Yeah, I mean, one thing you mentioned was distinctive graphics. And at the moment you've got that gorgeous purple colour that so sort of distinctively identifies you guys. And it's something that I can picture you so clearly in my mind. So we'd love to hear a bit more about you know, some of those design choices, and especially like about your name, how did that sort of come about?

Ollie  6:28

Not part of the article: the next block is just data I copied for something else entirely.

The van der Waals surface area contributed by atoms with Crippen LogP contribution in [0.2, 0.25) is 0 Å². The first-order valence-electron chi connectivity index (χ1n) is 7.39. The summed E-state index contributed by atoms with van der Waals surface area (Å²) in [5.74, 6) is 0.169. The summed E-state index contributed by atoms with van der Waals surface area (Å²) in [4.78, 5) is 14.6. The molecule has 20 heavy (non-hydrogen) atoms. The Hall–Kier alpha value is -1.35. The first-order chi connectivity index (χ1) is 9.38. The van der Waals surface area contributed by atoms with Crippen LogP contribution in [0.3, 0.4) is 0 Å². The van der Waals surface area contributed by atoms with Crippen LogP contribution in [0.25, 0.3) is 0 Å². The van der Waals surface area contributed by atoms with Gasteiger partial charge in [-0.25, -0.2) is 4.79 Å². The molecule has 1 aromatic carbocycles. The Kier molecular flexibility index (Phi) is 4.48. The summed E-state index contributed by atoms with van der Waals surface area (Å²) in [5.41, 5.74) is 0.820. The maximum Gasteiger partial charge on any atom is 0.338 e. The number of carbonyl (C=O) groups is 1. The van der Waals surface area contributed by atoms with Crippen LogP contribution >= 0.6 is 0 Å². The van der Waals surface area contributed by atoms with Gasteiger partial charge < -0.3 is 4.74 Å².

In terms of the name, we talked about the name first untitled, it took, it took quite a while we were like, as I say, we did the first event, we didn't have like a name, we just kind of did this event this writers salon. And Nic and I were really going back and forth. We had loads of names. We both work in film distribution. And so I'm a publicity background. And Nic has a marketing background. And so we knew that our USP and what we wanted to do was work with underrepresented writers because it it's really important to us. And you know, so many of my closest friends are, you know, sort of underrepresented writers, and we were sort of thinking of, you know, taglines, I suppose, is maybe the way to think about it. And we were going back and forth on like, the whole story, or you don't know the whole story or, you know, we were back and forth around that kind of thing. And we, I think we had loads of names. And we had, we were coming up with names that were longer than one word, we had names, like from the writers chair from, we had all these random things, which I now look back on, and I got a bit cringy actually, some of those. We had something to do with a fireplace at one point. And we were like, oh, it could be a graphic. And, yeah, we had all these things. We were sat opposite each other in the office. And I think one of us was just talking about, like, the fact that, you know, the whole, the whole point of what we're trying to do is people don't know the whole story. They don't know, all the stories from all these underrepresented groups. And I think it was me that was like, well, why don't we go with something like untitled or unknown, or, you know, so that's sort of where the name sprouted from. And I think I said untitled. And Nic straightaway, was like, yes, that's it. And we played around with it a little bit. And it worked with the tagline. And what we love about the name untitled, is it doesn't tell you anything, you know, and the whole point is we want what we're all about is the writers and about their work, and about amplifying these amazing, amazing writers. And so therefore, we don't want to put into the, you know, the readers mind anything, before they've come to the work, you know, it's not about what we're doing or who we are, or anything like that. Everything else is untitled. It's literally about the importance of the work that you're reading. So that's sort of where the name came from. And then in terms of the graphics, so as I say, we've got this, like, amazing designer, Paul Stapleton, who is a really close friend of ours, an ex colleague of ours, and he's a freelance designer, he's so talented, he was really on board with what we wanted to do. And we told him what untitled was and what the concept was, and he was really, you know, interested and devoted to the project from day one, um, you know, and he went away, and one of the things we really wanted to do was have really striking graphics. And we decided that we would kind of keep the graphics simple, but have really strong colouring. So I know that you mentioned about the purple. So what we've done not quite quarterly, we sort of change it with with each major project that the colour changes each time. So when we first launched, we had like a really hot pink, which I absolutely loved. I was very pleased that we started with the hot pink, and we've had purple and red and orange, and we've got a new color that's coming up and sort of so every time we change the color, it sort of represents almost like the next chapter. So like the next group of events or the the next bit of work or whatever. And, you know, our graphics are quite stripped back. They're very, like simple, but they're also just really bold, and I think really beautiful and hopefully memorable. And they work really lovely on social media, which is where we predominantly live, as I'm sure you guys know, you know, that's where we're meeting people and talking to people and learning about opportunities. So we really wanted something that was going to stand out on effectively, a busy news feed yeah, that's kind of where they all came from.